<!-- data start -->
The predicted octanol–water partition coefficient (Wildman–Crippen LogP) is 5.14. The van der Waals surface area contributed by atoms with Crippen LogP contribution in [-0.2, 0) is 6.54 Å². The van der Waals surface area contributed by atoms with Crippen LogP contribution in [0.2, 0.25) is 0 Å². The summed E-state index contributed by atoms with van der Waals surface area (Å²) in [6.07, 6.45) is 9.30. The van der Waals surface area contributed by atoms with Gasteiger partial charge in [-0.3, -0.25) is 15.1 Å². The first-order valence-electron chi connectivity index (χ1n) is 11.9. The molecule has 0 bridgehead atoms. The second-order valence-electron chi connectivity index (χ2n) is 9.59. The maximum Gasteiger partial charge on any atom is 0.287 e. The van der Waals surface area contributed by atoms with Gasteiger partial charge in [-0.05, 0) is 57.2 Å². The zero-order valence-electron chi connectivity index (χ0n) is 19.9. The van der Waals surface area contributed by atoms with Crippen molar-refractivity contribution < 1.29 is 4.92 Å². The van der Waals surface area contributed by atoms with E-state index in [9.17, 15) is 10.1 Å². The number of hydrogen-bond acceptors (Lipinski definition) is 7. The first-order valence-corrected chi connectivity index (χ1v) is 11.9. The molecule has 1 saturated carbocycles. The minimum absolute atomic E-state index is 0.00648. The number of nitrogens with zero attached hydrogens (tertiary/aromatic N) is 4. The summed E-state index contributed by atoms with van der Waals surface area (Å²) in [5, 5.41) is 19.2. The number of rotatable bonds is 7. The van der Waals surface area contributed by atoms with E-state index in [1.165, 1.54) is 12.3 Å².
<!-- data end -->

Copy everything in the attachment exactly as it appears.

The predicted octanol–water partition coefficient (Wildman–Crippen LogP) is 5.14. The van der Waals surface area contributed by atoms with Crippen LogP contribution in [-0.2, 0) is 6.54 Å². The van der Waals surface area contributed by atoms with Crippen LogP contribution in [0.2, 0.25) is 0 Å². The summed E-state index contributed by atoms with van der Waals surface area (Å²) in [6.07, 6.45) is 9.30. The van der Waals surface area contributed by atoms with Gasteiger partial charge in [-0.3, -0.25) is 15.1 Å². The first-order valence-electron chi connectivity index (χ1n) is 11.9. The molecule has 0 bridgehead atoms. The second-order valence-electron chi connectivity index (χ2n) is 9.59. The maximum Gasteiger partial charge on any atom is 0.287 e. The van der Waals surface area contributed by atoms with Gasteiger partial charge in [-0.05, 0) is 57.2 Å². The zero-order valence-electron chi connectivity index (χ0n) is 19.9. The van der Waals surface area contributed by atoms with Crippen molar-refractivity contribution < 1.29 is 4.92 Å². The van der Waals surface area contributed by atoms with E-state index in [9.17, 15) is 10.1 Å². The number of hydrogen-bond acceptors (Lipinski definition) is 7. The first-order valence-corrected chi connectivity index (χ1v) is 11.9. The molecule has 1 saturated carbocycles. The minimum absolute atomic E-state index is 0.00648. The number of nitrogens with zero attached hydrogens (tertiary/aromatic N) is 4. The summed E-state index contributed by atoms with van der Waals surface area (Å²) in [5, 5.41) is 19.2. The number of rotatable bonds is 7. The van der Waals surface area contributed by atoms with E-state index in [1.165, 1.54) is 12.3 Å².